Sino-Japanese relations are still plagued by memories of the Second World War. This negative historical legacy lives on in the Japanese government approved ‘textbook scandal’ in which the Nanjing massacre of 1937 was seemingly written out. Even more controversial is the Yasukini shrine, dedicated to those who died serving the Japanese Emperor. The shrine has been met by outrage from the Chinese public, with some arguing it has allowed Japanese war criminals the status of martyrdom. Despite stable economic relations since the end of the war, territorial disputes have kept political ties strenuous. These reached a critical point in 2010 when a Chinese trawling boat collided with Japanese coast guard ships by the contested Senkaku islands. The Chinese crew were held in Japan following the collision. The situation has only worsened for China, as the Japanese government purchased the Senkaku islands from a private Japanese owner in 2012. This was met by wide-scale protests in China, where it is believed that the islands were not the individual owner’s to sell. Clearly, Japan is not responding to any intended threats.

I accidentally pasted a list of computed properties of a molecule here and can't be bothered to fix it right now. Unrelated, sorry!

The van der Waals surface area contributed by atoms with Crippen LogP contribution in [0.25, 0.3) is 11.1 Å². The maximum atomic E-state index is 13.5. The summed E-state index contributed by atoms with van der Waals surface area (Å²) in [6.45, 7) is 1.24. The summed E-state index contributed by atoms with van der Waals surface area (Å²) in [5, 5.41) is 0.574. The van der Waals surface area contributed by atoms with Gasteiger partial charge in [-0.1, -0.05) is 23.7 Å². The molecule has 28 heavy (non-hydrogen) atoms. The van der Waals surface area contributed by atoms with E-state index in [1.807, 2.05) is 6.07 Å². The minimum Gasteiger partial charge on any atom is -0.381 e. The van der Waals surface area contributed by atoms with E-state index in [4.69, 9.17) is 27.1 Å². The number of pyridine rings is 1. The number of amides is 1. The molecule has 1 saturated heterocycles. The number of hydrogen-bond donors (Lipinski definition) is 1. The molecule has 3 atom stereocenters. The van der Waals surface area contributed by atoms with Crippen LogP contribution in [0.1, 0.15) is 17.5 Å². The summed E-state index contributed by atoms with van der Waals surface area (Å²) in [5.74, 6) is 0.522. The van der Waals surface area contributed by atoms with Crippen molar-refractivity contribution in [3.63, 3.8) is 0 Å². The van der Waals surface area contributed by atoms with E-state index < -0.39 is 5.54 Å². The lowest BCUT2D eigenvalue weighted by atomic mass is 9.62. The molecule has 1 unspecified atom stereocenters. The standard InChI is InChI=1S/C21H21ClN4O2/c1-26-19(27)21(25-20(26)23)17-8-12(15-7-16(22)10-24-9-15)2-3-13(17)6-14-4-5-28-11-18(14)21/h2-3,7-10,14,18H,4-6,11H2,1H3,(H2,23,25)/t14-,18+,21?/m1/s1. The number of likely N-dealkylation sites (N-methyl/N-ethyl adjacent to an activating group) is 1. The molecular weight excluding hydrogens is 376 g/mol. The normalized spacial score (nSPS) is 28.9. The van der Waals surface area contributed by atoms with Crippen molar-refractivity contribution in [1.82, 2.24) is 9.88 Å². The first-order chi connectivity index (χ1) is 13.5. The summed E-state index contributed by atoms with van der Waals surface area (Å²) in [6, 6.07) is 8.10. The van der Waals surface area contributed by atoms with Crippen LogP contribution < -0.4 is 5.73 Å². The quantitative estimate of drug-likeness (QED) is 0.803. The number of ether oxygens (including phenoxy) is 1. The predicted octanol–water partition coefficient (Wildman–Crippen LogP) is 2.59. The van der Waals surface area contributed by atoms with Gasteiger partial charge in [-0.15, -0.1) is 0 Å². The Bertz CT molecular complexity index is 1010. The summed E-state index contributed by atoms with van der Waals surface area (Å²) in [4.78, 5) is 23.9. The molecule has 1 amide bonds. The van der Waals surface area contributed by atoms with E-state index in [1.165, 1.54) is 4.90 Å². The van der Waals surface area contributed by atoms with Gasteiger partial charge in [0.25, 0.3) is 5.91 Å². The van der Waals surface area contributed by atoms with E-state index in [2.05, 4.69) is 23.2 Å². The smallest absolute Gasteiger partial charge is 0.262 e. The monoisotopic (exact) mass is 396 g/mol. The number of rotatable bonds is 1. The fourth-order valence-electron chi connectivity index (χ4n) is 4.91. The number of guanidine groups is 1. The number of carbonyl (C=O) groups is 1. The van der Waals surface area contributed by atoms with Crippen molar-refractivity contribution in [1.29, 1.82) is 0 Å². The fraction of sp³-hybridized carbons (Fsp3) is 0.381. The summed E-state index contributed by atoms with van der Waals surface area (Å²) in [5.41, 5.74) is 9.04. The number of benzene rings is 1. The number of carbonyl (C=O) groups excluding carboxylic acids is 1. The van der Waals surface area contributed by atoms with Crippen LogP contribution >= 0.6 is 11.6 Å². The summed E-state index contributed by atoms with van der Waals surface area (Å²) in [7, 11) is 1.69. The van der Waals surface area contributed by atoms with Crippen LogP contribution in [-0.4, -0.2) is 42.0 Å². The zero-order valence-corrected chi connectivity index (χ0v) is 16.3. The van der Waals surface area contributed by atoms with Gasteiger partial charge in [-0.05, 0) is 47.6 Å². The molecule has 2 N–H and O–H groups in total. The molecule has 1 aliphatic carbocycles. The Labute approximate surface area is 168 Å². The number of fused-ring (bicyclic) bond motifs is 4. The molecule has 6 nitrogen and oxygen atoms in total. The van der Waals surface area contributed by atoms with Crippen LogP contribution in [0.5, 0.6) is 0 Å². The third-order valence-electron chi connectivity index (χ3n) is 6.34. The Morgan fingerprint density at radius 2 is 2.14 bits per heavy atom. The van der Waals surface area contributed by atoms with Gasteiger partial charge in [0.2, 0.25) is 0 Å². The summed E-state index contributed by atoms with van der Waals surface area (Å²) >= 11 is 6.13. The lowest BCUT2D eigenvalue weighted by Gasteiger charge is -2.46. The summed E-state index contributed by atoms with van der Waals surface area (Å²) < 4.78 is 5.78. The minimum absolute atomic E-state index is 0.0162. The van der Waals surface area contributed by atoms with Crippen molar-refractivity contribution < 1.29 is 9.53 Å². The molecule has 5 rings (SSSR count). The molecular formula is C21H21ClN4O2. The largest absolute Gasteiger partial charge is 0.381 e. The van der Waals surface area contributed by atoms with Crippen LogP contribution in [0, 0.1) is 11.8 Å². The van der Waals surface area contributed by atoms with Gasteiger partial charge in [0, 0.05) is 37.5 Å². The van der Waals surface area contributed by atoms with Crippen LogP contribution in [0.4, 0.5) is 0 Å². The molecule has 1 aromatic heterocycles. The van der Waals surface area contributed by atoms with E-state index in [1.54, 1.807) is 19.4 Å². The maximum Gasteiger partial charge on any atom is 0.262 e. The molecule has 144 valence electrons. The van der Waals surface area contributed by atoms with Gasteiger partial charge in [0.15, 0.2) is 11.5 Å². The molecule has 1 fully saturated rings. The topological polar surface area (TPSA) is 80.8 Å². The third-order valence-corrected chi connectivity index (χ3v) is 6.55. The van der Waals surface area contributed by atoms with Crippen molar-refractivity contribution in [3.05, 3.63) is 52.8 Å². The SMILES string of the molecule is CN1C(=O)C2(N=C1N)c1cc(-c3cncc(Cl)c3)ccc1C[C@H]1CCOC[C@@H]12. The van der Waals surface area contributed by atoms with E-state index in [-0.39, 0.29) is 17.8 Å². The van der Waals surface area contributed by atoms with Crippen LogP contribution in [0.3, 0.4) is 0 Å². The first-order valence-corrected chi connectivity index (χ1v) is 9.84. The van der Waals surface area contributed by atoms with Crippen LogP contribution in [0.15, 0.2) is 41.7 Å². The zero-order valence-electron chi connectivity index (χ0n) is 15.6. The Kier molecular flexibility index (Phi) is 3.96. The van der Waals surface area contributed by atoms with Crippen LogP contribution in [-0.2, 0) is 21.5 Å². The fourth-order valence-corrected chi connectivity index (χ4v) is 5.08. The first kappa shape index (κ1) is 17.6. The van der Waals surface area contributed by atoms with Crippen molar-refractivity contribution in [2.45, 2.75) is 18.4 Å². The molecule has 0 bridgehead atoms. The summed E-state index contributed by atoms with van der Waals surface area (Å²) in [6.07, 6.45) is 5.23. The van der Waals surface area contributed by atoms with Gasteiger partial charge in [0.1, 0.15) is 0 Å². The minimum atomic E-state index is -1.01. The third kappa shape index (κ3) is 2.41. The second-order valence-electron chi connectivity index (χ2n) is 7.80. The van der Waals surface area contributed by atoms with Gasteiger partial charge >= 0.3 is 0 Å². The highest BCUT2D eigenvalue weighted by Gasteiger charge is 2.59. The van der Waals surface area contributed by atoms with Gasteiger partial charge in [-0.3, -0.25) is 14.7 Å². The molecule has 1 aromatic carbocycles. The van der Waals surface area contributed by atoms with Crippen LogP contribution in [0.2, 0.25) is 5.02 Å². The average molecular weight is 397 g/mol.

In comparison to the tumultuous Sino-Japanese relationship, Sino-Filipino relations have involved consistent attempts at cooperation following the Joint Trade Agreement in 1975. This has involved frequent diplomatic visits between the two states and involvement in several joint research projects on the Spratly islands. However, these efforts ceased following the 2012 incident involving a Chinese fishing vessel in the disputed Scarborough Shoal. The ramifications of this incident included a ban on trade between the two states. On September 6th, the Philippines recalled their ambassador to China. Philippine Defence Secretary Voltaire Gazmin reported signs of the beginnings of a Chinese structure being built on the Scarborough Shoal. What’s more, President Aquino recently cancelled his trip to China after the Chinese government requested the trip be postponed or rescheduled, yet again demonstrating a relationship on the decline.